“With regards to New York City building regulations, we are probably the strictest in the country,” says Frank Gribbon, the fire department’s deputy commissioner for public information. For instance, any NYC facility that promotes public assembly is required to have fire guards present, so many nightclub employees undergo fire department safety training.
“You can’t get away with stuff here that you can get away with in other places,” agrees fire department spokesman Paul Iannizzotto.
Robert Bookman, the legal counsel for the New York Nightlife Association, says a fire like the Station’s could never occur here—largely thanks to regulations resulting from a 1975 fire at Blue Angel, which killed seven people. “The [Station’s] situation would have been completely under control in 20 seconds,” he says. In licensed cabarets and in live performance spaces, says Bookman, “the sprinklers come on; the sound system automatically cuts off; the emergency lights automatically go on.”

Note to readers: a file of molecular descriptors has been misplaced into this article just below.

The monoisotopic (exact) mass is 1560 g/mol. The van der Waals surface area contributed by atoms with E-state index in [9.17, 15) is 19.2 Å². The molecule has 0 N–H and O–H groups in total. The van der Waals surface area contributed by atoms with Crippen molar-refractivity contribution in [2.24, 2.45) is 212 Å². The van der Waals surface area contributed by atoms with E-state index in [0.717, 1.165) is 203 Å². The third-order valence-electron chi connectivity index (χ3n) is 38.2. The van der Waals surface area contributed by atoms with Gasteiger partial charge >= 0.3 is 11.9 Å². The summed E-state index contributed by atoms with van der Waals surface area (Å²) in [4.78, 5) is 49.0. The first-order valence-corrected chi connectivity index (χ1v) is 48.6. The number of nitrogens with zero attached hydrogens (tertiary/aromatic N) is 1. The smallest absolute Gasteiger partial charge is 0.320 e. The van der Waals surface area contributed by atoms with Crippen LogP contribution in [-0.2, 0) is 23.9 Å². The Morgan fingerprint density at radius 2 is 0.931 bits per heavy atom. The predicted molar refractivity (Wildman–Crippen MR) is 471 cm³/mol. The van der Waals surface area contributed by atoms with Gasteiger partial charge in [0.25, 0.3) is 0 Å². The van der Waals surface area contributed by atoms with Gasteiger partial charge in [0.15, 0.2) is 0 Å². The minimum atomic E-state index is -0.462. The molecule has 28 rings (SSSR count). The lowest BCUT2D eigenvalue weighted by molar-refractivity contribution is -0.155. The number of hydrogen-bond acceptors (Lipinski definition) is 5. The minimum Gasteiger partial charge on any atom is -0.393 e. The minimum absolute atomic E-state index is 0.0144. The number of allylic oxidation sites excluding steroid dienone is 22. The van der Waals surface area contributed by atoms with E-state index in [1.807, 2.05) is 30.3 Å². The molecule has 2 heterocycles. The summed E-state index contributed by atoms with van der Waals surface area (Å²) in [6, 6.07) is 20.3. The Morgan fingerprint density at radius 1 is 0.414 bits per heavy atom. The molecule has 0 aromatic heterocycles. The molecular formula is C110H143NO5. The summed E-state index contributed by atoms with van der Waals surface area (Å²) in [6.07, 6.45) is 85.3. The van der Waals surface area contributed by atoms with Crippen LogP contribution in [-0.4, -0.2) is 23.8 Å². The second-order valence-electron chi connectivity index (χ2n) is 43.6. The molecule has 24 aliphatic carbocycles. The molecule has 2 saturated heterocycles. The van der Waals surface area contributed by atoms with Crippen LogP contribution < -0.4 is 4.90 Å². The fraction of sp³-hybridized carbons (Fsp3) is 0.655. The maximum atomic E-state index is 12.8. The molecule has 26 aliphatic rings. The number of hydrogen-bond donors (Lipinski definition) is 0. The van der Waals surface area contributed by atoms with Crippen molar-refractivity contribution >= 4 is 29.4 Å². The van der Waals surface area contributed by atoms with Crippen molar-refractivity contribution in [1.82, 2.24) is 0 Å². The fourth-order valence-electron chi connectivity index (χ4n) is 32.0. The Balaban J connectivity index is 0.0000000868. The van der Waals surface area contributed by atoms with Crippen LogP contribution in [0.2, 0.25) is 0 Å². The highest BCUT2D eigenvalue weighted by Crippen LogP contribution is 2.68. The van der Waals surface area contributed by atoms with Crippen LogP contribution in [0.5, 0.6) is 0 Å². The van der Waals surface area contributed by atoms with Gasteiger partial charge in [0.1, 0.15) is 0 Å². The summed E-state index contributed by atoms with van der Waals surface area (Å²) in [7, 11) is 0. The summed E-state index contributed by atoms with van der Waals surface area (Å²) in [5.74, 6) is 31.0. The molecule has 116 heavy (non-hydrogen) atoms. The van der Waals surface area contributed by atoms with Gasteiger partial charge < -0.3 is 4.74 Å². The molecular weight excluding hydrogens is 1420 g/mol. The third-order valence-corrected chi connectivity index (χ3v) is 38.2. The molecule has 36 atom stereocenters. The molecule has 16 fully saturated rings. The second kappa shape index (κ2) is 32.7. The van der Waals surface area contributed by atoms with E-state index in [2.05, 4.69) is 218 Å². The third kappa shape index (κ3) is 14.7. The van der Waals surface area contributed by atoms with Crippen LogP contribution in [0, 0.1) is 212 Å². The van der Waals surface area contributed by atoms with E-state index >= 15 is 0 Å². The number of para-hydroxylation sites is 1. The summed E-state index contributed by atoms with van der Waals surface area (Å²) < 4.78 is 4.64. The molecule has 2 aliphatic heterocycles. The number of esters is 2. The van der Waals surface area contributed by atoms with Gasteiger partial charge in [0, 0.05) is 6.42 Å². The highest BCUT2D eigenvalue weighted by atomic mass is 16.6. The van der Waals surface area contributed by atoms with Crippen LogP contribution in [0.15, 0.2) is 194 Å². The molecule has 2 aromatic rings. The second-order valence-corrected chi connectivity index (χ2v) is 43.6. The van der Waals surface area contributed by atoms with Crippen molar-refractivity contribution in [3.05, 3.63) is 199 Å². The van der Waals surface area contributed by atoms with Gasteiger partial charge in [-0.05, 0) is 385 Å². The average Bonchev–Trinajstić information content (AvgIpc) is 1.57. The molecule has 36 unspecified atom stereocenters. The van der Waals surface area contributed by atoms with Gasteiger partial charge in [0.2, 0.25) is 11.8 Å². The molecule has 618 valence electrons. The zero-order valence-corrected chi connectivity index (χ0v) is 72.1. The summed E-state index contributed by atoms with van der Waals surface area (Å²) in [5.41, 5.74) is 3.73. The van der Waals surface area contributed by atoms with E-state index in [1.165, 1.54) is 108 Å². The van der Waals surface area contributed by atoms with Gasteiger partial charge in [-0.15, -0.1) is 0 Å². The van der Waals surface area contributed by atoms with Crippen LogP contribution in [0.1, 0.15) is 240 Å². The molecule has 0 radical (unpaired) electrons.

“Now you have people in a crowded room, and there’s no confusion as to whether [the fire]’s part of the show or not,” he says. “There’s no more show. The only thing they are hearing is a fire alarm.”
“We had a ‘thing’ once with the fire department,” says CBGB owner Hilly Kristal. “The sound is supposed to switch off. I had an argument with the fire department because I said, ‘Look, you’ve got to have it switch off onstage, but not switch off where the control post is, because if the PA can still operate, they should be able to talk on it [to direct patrons during a fire].’ They finally agreed, so the microphones stay on, but the amplifiers aren’t,” he explains. “They’ve been pretty good about these things, the fire department.”